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Test Apache Cordova apps with Karma and Jasmine

Updated: 9/10/2015

In this article, you will learn how to use the Karma test runner with the Jasmine test framework in Visual Studio 2015. To help with this, we are going to look at a simple Apache Cordova project. Download the file here: Calculator.zip

Once you’ve downloaded and opened this project in Visual Studio, the folder structure of this project should look very similar to that of a new Apache Cordova project template. The difference is that there are some additional files that we’ve added, and these files are highlighted below:

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Karma Video Walkthrough

After you download the file, follow the steps below or watch the video walkthrough. In this short video, we will walk through unit testing a simple Apache Cordova application in Visual Studio 2015 using Karma and Jasmine. Along the way, we’ll cover how to work with some cool new features such as the Visual Studio Task Runner Explorer that make unit testing your apps inside Visual Studio really simple. Karma video walkthrough


In order to test our files using Karma, we will:

  1. Modify package.json to download testing dependencies
  2. Modify karma.config.js to reference our required files
  3. Run gulpfile.js from the Task Runner Explorer
  4. Modify calculator-test_Jasmine.js, in the “test folder”

In the following sections, we’ll walk through each step in detail and highlight any interesting things along the way!

Step 1: Modify package.json

In order to let Visual Studio know what dependencies to download, first open package.json and replace its contents with the following lines:

{
  "name": "Calculator",
  "version": "1.0.0",
  "dependencies": {
  },
   "description": "",
  "repository": {
    "type": "git",
    "url": "https://github.com/karma-runner/gulp-karma"
  },
  "bugs": {
    "url": "https://github.com/karma-runner/gulp-karma/issues"
  },
  "homepage": "https://github.com/karma-runner/gulp-karma",
  "devDependencies": {
    "karma": "^0.13.0",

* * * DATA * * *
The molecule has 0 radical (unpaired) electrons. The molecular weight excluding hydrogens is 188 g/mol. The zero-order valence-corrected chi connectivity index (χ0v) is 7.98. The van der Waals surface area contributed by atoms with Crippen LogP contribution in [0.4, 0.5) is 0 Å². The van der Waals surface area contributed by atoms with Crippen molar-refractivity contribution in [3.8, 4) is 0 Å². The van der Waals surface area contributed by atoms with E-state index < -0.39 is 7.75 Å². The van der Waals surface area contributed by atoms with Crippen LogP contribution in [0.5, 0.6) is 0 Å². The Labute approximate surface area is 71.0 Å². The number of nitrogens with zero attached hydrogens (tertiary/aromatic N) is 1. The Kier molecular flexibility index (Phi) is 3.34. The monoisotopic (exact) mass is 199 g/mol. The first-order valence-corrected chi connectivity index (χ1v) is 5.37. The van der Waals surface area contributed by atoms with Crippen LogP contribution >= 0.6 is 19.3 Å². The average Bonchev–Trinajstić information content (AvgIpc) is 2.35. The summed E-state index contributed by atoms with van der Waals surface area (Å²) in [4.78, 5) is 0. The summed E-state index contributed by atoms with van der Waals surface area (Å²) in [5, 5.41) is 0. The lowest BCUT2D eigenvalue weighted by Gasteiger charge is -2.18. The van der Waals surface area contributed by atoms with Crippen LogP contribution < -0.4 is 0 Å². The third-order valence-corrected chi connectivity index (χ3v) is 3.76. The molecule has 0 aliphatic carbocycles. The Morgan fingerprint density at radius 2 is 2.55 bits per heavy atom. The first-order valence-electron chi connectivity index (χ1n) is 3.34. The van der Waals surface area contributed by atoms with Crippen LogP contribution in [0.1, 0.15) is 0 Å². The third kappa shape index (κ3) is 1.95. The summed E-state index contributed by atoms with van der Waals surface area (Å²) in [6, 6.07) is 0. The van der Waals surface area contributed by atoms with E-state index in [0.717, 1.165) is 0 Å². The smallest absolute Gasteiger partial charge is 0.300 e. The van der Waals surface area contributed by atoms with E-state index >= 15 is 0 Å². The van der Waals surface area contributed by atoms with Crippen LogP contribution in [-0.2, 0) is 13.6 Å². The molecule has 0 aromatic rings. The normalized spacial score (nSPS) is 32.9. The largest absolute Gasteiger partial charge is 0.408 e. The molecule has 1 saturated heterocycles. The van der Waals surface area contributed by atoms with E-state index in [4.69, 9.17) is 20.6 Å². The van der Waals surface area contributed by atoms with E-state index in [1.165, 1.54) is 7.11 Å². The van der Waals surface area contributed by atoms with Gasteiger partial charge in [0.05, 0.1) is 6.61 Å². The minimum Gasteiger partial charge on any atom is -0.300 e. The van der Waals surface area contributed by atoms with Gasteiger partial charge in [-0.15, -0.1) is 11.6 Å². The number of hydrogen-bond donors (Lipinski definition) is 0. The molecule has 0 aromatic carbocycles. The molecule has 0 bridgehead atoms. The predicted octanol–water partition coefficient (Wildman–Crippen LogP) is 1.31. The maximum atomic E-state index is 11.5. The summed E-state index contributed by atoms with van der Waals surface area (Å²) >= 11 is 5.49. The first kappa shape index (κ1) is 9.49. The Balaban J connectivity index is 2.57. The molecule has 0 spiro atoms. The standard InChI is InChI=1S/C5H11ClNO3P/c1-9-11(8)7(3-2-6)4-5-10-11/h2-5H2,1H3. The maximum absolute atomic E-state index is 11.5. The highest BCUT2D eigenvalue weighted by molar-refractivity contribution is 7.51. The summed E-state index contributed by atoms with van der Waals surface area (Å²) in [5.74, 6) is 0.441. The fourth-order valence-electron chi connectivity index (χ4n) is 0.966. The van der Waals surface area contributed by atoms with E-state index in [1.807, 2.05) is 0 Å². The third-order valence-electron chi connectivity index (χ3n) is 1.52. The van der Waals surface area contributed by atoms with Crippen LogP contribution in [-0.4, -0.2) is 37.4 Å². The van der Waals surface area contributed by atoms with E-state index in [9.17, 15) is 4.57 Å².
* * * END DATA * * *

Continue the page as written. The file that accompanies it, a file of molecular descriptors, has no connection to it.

"karma-jasmine": "^0.3.6",
    "karma-chrome-launcher": "^0.2.0",
    "gulp": "^3.9.0"
  }
}

This will automatically install the required packages needed to test your app using Karma.

Step 2: Modify karma.config.js

In order to use Karma, we first need to make sure that our files are correctly referenced. Take a look at the “js” folder where you will see the calculator.js file. Its associated test file can be found in the “test” folder.

To reference these files, select karma.conf.js and replace the content with the following lines of code:

module.exports = function(config) {
  config.set({
    browsers: ['Chrome'],
    frameworks: ['jasmine'],
    files: [
      'www/scripts/js/**/*.js',
      'test/**/*js'
    ]
  });
};

This configures Chrome as the browser, selects Jasmine as the test framework, and includes any file from the js or test folder. To learn more about configuration options, click here.

Step 3: Run gulpfile.js from the Task Runner Explorer

Now click on View | Other Windows | Task Runner Explorer).

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This will open up a Task Runner Explorer window.

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Right-click on “default,” which is linked to the gulp task in gulpfile.js. Select run. This should open up a Chrome browser instance, and within the task runner, Visual Studio will show that our test case has passed.

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Step 4: Modify test file

Open the file calculator-tests_Jasmine.js and uncomment the additional three tests. Save the file. You should immediately see three of the four tests passing. This is due to the “tdd” task in gulpfile.js, which watches for changes in your files.

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The test “Calculator Jasmine can divide” failed. In order to solve this problem make a single-character change to the last test case ( .toEqual(1)), or simply replace it using the following line of code:

it("can divide", function () {
    expect(calculator.divide(5, 5)).toEqual(1);
});

When you save the files again, you should see that all tests have passed.

enter image description here

Note that if all files are correctly referenced, you can also run gulp tasks in the Windows Command Prompt by changing directories to the project root and then typing in “gulp.” (If you use this method, Node and gulp dependencies must be installed first.)

Conclusion:

In this article, you learned how to use Karma on Visual Studio. You first downloaded the required dependencies by modifying package.json, then you selected the files you wanted to reference in the karma.config.js file, and finally you learned about the Visual Studio Task Runner Explorer to run your tests.

If you would like to use the Visual Studio Test Explorer to test out your JavaScript code, try out Chutzpah !

A competed version of this project is provided for your use. Upon opening the solution file, please wait for all Node dependencies to automatically install. Once this is done, click on View | Other Windows | Task Runner Explorer, and you should see the gulp tasks ready to run. Download the completed version of this project : Calculator_Final.zip

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